The Suicidal Mind

( 3 )

Overview

The Suicidal Mind brims with insight into the suicidal impulse and wit h helpful suggestions for counteraction methods. Dr. Edwin Shneidman p resents a bold and simple premise: the main cause of suicide is psycho logical pain or "psychache" (sic-ak). Thus the key to preventing suici de is not so much the study of the structure of the brain, or the stud y of social statistics, or the study of mental diseases, as it is the direct study of human emotions and frustrated psychological needs. To treat a suicidal ...

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Overview

The Suicidal Mind brims with insight into the suicidal impulse and wit h helpful suggestions for counteraction methods. Dr. Edwin Shneidman p resents a bold and simple premise: the main cause of suicide is psycho logical pain or "psychache" (sic-ak). Thus the key to preventing suici de is not so much the study of the structure of the brain, or the stud y of social statistics, or the study of mental diseases, as it is the direct study of human emotions and frustrated psychological needs. To treat a suicidal individual, we need to identify, address, and reduce the individual's psychache. Shneidman shares with the reader his knowl edge, both as a clinician and researcher, of the psychological dramas that play themselves out in the suicidal mind through the exploration of three moving case studies. Throughout, Shneidman offers practical, explicit maneuvers to assist in treating a suicidal individual—steps that can be taken by concerned friends or family and professionals ali ke.

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Editorial Reviews

From the Publisher

"Anyone seeking a basic introduction about the motivation of people driven to destroy themselves can confidently turn to Edwin Schneidman's simple, short, and sympathetic book."--New Scientist

Kirkus Reviews
Three case studies from the files of a UCLA thanatologist demonstrate in chilling detail that killing oneself is no easy matter.

Shneidman, who limits his comments to cultures with a Judeo- Christian tradition, proposes the not especially novel idea that psychological pain, or "psychache," is the primary cause of suicide. Using a form adapted from Henry A. Murray's Explorations in Personality to rate the psychological needs of individuals, he concludes that most suicides fall into five need clusters. (There is at this point a gratuitous insertion of so-called experts' assessments of the needs of Hitler, Martha Graham, Marilyn Monroe, Captain Ahab, and others.) His case studies demonstrate three of these clusters: the need to be loved, the need to strike first, and the need to belong. The first case study consists mostly of transcribed audiotapes from Ariel (pseudonyms are used throughtout), who chose self-immolation but survived with horrible burns over most of her body. Beatrice, the second case, wrote out her life story while she was Shneidman's patient; her choice was knives and starvation, and it is unclear whether her attempts at suicide have ceased. Castro, the third case, was unable to speak to Shneidman, having blown away most of his face while trying to blow his brains out, but he wrote out for him a long account of the episode, as well as many notes and letters. Shneidman sums up with a list of ten psychological commonalities of suicide—the common emotion is hopelessness/helplessness, the common action is escape, etc.—and a list of 24 psychotherapeutic maneuvers that he deems appropriate in treating potential suicides.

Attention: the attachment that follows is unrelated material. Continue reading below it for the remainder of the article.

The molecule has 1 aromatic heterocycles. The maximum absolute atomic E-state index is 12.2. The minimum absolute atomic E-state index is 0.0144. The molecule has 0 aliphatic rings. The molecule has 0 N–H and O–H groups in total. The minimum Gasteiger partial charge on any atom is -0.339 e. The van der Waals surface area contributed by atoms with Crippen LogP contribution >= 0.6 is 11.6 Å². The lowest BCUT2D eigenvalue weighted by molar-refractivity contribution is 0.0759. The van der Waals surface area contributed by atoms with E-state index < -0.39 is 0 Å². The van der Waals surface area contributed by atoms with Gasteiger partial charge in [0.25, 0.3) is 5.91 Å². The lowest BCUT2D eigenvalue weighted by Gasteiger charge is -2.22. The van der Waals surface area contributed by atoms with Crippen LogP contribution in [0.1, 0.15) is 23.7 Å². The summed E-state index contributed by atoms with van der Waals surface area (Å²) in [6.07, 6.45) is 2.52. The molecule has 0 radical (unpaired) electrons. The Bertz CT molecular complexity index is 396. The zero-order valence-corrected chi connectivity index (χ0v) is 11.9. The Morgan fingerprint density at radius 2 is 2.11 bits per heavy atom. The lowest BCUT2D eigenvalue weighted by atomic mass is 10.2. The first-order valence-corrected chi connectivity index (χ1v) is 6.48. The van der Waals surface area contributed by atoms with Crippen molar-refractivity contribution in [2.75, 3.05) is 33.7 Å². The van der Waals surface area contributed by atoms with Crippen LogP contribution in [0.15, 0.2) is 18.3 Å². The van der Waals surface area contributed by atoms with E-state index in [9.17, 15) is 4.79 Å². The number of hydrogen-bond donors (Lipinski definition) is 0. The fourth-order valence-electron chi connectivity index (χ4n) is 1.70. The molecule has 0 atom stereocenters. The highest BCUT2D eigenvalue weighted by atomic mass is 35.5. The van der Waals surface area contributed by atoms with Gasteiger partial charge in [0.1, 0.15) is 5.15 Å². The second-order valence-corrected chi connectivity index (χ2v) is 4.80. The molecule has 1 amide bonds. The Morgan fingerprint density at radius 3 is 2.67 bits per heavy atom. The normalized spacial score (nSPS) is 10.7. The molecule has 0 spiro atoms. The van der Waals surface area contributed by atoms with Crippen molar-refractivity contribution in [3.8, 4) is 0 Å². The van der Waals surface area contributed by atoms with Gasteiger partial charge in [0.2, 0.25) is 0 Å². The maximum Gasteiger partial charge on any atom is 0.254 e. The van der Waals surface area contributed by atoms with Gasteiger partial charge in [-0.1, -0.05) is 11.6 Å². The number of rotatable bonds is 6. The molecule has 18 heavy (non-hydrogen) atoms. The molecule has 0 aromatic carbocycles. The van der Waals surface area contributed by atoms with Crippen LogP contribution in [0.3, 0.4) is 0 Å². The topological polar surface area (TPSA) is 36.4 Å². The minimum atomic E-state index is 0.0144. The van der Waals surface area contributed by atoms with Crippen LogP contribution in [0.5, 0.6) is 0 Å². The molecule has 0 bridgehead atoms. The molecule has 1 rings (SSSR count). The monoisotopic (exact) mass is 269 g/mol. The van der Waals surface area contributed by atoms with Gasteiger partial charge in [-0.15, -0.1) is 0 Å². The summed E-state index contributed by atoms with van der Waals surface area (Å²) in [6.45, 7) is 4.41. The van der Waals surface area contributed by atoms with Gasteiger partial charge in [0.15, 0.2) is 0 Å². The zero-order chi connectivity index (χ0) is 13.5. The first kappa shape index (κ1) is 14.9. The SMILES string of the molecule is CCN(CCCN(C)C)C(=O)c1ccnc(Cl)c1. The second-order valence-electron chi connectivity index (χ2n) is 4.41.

Though providing few fresh insights, this succeeds on another level: By revealing the possible ghastly consequences of failed attempts, perhaps it may help deter some from trying to take their own lives.

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Product Details

  • ISBN-13: 9780195118018
  • Publisher: Oxford University Press
  • Publication date: 4/23/1998
  • Edition description: Reprint
  • Edition number: 1
  • Pages: 208
  • Sales rank: 451,191
  • Product dimensions: 8.00 (w) x 5.30 (h) x 0.70 (d)

Meet the Author

Edwin S. Shneidman, Ph.D., is Professor of Thanatology Emeritus at the University of California at Los Angeles School of Medicine. He is the founder of the American Association of Suicidology, and the author of Voices of Death, Definition of Suicide, and Deaths of Man, which was nominated for a National Book Award.

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Customer Reviews

Average Rating 4.5
( 3 )
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Sort by: Showing all of 3 Customer Reviews
  • Anonymous

    Posted March 29, 2004

    Amazingly insightful...

    Mr. Shneidman provides an accurate, valuable, and sometimes frightening glimpse into the mind of people who think about and commit suicide. Anyone who has been suicidal will recognize themselves in his descriptions. I HIGHLY recommend this book for the family and friends of anyone who has been suicidal or committed suicide.

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    Posted November 28, 2008

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    Posted March 23, 2009

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